Can't see video below? Click here. Meanwhile, though Barry has dissipated, the river remains unseasonably high as the peak of hurricane season approaches. A crest, lasting as little as a few days or as long as a couple of months, comes in the spring as rain and melting snow from the north swell the river's vast watershed.
The river typically subsides later that season, well before hurricane season is in full bloom. The Corps has been in a flood fight on the river since last autumn, the longest such spell in its history. Each day this year has been among the highest watermarks for the river on that date since , just before the Bonnet Carre was put into operation for the first time.
It could fall another foot by the beginning of August.
Still, that level is much higher than usual for the season. The fear that hurricane storm surge from Barry traveling atop a swollen Mississippi River could overtop levees and floodwalls in New Orleans s…. Harry Roberts, an emeritus professor of geosciences at LSU, warned that it is difficult to determine whether the threat posed by Barry will recur.
Douglas Edmonds, a professor of geological sciences at Indiana University in Bloomington, said human changes to the Mississippi River also are a key factor to consider in assessing its flood risk all along its path. With storm surge from Hurricane Barry forecast to raise the Mississippi River to dangerous heights on Saturday, some observers have pointedly …. Without the raised levees, water would more likely flow out of the channel in those locations upriver, and either not make it downstream, or at least be delayed. One way of avoiding the funneling effect of higher levees, he said, would be to engineer locations upstream where the river would be allowed to spread out across its natural floodplain in areas that can absorb it or slow its movement downstream.
Katrina, in , sent a wall of water up the Mississippi that raised water levels in New Orleans nearly a dozen feet. Had any of those storms arrived when the river was at its current height, the potential for overtopping would have been significant. In New Orleans specifically, uncertainty over the exact heights of the levees makes it difficult to predict what the effects might be. The Corps, in a statement, said that because officials are still dealing with other matters related to Barry, they would not be able to provide information about specific levee heights in the New Orleans area until sometime in the coming week.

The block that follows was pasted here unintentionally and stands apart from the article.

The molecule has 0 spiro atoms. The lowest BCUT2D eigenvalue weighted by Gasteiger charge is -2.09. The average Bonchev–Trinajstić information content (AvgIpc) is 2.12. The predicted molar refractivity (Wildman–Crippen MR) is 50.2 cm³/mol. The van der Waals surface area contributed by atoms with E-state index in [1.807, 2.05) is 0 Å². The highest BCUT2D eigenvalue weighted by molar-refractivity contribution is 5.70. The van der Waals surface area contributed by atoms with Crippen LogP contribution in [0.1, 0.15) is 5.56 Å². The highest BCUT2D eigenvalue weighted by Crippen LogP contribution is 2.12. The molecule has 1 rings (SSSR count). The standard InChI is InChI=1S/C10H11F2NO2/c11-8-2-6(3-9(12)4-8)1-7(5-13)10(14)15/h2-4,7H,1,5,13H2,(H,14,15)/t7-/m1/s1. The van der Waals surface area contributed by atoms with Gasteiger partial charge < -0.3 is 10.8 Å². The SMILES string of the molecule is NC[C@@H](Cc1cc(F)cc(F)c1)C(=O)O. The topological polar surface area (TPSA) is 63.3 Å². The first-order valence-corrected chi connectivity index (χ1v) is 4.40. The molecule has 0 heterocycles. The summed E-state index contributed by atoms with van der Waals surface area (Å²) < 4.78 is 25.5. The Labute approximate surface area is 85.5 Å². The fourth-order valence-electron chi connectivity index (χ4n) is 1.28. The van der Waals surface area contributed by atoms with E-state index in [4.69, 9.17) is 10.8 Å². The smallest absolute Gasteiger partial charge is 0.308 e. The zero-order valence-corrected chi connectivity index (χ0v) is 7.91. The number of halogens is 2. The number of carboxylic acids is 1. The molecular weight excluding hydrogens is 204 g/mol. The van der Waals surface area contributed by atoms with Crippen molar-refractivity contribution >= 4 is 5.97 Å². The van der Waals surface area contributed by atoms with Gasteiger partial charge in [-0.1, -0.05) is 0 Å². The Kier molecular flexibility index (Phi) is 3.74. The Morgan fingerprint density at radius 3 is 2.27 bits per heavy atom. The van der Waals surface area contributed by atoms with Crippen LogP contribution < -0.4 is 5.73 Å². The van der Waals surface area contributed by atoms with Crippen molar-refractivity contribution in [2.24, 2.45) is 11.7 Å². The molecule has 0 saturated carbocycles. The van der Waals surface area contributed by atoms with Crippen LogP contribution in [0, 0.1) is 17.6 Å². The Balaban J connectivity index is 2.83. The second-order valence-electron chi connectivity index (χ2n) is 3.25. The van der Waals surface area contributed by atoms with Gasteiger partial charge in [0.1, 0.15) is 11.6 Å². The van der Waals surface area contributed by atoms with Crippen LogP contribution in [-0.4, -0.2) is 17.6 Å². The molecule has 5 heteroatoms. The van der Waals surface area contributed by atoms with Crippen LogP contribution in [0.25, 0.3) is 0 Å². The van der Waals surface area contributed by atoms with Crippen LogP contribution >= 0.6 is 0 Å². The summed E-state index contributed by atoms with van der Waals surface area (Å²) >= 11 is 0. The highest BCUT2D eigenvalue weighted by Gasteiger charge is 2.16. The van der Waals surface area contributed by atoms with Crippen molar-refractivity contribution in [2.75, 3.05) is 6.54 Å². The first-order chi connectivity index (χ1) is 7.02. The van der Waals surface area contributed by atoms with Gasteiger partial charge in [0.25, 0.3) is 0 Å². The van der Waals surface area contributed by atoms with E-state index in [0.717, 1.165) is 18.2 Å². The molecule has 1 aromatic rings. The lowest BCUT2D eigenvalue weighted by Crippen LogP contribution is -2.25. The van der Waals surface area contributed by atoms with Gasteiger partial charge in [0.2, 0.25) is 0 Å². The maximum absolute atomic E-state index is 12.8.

Officials with the Army Corps of Engineers are disputing data in a Corps database that shows numerous sections of Mississippi River levees in …. First, the force of the flow from any moving body of water will somewhat counteract a surge trying to travel up it.
Considering how the city grew distant—culturally and spatially—from the river, this book argues that urban areas provide a rich source for understanding people's connections with nature, and in turn, nature's impact on human history. Salman, M. Meanwhile, inhabitants will have to raise their residences above base-flood elevation a requirement to qualify for federal flood insurance. Is nature simply something that has been here before us and, therefore, excludes human beings from the natural? This is one of a growing number of environmental histories of American cities William Cronon's history of Chicago is probably the best known , and it tells a great tale. Property values soared, tax coffers swelled, and urbanization sprawled onto lower ground toward Lake Pontchartrain. Sign in via your Institution Sign in.
He describes the impact of floods, disease, and changing technologies on New Orleans's interactions with the Mississippi. Human Genius, Organed with Machinery 3. The Necropolis of the South 4. A city that had been entirely above sea level into the late s, and over 95 percent in , had by fallen to about 70 percent above sea level.